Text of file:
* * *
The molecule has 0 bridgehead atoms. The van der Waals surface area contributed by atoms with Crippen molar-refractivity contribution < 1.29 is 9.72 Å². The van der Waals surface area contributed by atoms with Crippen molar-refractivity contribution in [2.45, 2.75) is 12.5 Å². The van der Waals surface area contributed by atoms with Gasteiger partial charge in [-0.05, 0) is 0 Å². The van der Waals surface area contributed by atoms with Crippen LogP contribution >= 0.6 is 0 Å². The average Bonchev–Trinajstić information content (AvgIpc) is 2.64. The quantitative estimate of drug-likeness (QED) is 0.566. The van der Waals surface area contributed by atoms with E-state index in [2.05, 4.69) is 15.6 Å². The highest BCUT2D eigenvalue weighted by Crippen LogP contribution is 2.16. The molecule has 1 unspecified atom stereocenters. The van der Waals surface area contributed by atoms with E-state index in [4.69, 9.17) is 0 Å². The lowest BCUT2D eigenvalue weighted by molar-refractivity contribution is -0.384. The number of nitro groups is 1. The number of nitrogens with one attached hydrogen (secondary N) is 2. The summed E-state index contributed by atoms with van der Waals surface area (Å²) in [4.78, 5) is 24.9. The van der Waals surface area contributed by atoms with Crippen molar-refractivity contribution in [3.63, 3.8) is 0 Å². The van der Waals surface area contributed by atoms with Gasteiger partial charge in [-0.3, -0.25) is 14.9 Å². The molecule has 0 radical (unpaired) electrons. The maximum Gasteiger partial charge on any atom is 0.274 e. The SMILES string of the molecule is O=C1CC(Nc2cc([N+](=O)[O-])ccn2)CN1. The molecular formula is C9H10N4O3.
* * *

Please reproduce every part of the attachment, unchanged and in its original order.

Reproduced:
The molecule has 0 bridgehead atoms. The van der Waals surface area contributed by atoms with Crippen molar-refractivity contribution < 1.29 is 9.72 Å². The van der Waals surface area contributed by atoms with Crippen molar-refractivity contribution in [2.45, 2.75) is 12.5 Å². The van der Waals surface area contributed by atoms with Gasteiger partial charge in [-0.05, 0) is 0 Å². The van der Waals surface area contributed by atoms with Crippen LogP contribution >= 0.6 is 0 Å². The average Bonchev–Trinajstić information content (AvgIpc) is 2.64. The quantitative estimate of drug-likeness (QED) is 0.566. The van der Waals surface area contributed by atoms with E-state index in [2.05, 4.69) is 15.6 Å². The highest BCUT2D eigenvalue weighted by Crippen LogP contribution is 2.16. The molecule has 1 unspecified atom stereocenters. The van der Waals surface area contributed by atoms with E-state index in [4.69, 9.17) is 0 Å². The lowest BCUT2D eigenvalue weighted by molar-refractivity contribution is -0.384. The number of nitro groups is 1. The number of nitrogens with one attached hydrogen (secondary N) is 2. The summed E-state index contributed by atoms with van der Waals surface area (Å²) in [4.78, 5) is 24.9. The van der Waals surface area contributed by atoms with Crippen molar-refractivity contribution in [3.63, 3.8) is 0 Å². The van der Waals surface area contributed by atoms with Gasteiger partial charge in [-0.3, -0.25) is 14.9 Å². The molecule has 0 radical (unpaired) electrons. The maximum Gasteiger partial charge on any atom is 0.274 e. The SMILES string of the molecule is O=C1CC(Nc2cc([N+](=O)[O-])ccn2)CN1. The molecular formula is C9H10N4O3.